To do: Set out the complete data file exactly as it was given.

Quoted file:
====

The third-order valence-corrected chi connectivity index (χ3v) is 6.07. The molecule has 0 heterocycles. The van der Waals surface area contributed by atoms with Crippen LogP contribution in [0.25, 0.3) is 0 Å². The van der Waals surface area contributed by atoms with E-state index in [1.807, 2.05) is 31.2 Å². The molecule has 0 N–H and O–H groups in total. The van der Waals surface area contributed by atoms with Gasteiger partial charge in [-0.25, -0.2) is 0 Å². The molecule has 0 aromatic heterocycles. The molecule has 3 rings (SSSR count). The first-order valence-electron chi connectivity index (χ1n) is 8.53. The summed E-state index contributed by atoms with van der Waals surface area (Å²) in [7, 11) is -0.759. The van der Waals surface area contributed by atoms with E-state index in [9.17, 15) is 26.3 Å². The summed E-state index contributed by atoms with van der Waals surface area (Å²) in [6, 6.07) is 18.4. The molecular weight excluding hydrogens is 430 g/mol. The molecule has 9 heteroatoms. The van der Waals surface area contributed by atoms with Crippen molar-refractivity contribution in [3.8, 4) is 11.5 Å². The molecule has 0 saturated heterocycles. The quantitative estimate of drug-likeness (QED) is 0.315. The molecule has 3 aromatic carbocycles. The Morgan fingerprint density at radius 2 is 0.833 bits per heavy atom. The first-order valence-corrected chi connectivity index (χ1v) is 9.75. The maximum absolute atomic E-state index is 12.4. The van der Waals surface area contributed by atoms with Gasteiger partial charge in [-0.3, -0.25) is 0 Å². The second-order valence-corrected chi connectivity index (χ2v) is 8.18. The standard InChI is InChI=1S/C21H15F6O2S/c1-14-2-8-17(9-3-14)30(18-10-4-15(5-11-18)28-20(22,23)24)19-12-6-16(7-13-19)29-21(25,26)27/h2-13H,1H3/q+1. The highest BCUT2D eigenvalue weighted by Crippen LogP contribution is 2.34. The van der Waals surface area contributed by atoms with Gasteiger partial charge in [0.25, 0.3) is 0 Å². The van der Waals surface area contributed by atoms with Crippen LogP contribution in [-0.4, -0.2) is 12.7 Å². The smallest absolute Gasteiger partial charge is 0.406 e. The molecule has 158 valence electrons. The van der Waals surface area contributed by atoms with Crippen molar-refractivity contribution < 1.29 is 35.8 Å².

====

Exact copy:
The third-order valence-corrected chi connectivity index (χ3v) is 6.07. The molecule has 0 heterocycles. The van der Waals surface area contributed by atoms with Crippen LogP contribution in [0.25, 0.3) is 0 Å². The van der Waals surface area contributed by atoms with E-state index in [1.807, 2.05) is 31.2 Å². The molecule has 0 N–H and O–H groups in total. The van der Waals surface area contributed by atoms with Gasteiger partial charge in [-0.25, -0.2) is 0 Å². The molecule has 0 aromatic heterocycles. The molecule has 3 rings (SSSR count). The first-order valence-electron chi connectivity index (χ1n) is 8.53. The summed E-state index contributed by atoms with van der Waals surface area (Å²) in [7, 11) is -0.759. The van der Waals surface area contributed by atoms with E-state index in [9.17, 15) is 26.3 Å². The summed E-state index contributed by atoms with van der Waals surface area (Å²) in [6, 6.07) is 18.4. The molecular weight excluding hydrogens is 430 g/mol. The molecule has 9 heteroatoms. The van der Waals surface area contributed by atoms with Crippen molar-refractivity contribution in [3.8, 4) is 11.5 Å². The molecule has 0 saturated heterocycles. The quantitative estimate of drug-likeness (QED) is 0.315. The molecule has 3 aromatic carbocycles. The Morgan fingerprint density at radius 2 is 0.833 bits per heavy atom. The first-order valence-corrected chi connectivity index (χ1v) is 9.75. The maximum absolute atomic E-state index is 12.4. The van der Waals surface area contributed by atoms with Gasteiger partial charge in [-0.3, -0.25) is 0 Å². The second-order valence-corrected chi connectivity index (χ2v) is 8.18. The standard InChI is InChI=1S/C21H15F6O2S/c1-14-2-8-17(9-3-14)30(18-10-4-15(5-11-18)28-20(22,23)24)19-12-6-16(7-13-19)29-21(25,26)27/h2-13H,1H3/q+1. The highest BCUT2D eigenvalue weighted by Crippen LogP contribution is 2.34. The van der Waals surface area contributed by atoms with Gasteiger partial charge in [0.25, 0.3) is 0 Å². The van der Waals surface area contributed by atoms with Crippen LogP contribution in [-0.4, -0.2) is 12.7 Å². The smallest absolute Gasteiger partial charge is 0.406 e. The molecule has 158 valence electrons. The van der Waals surface area contributed by atoms with Crippen molar-refractivity contribution < 1.29 is 35.8 Å².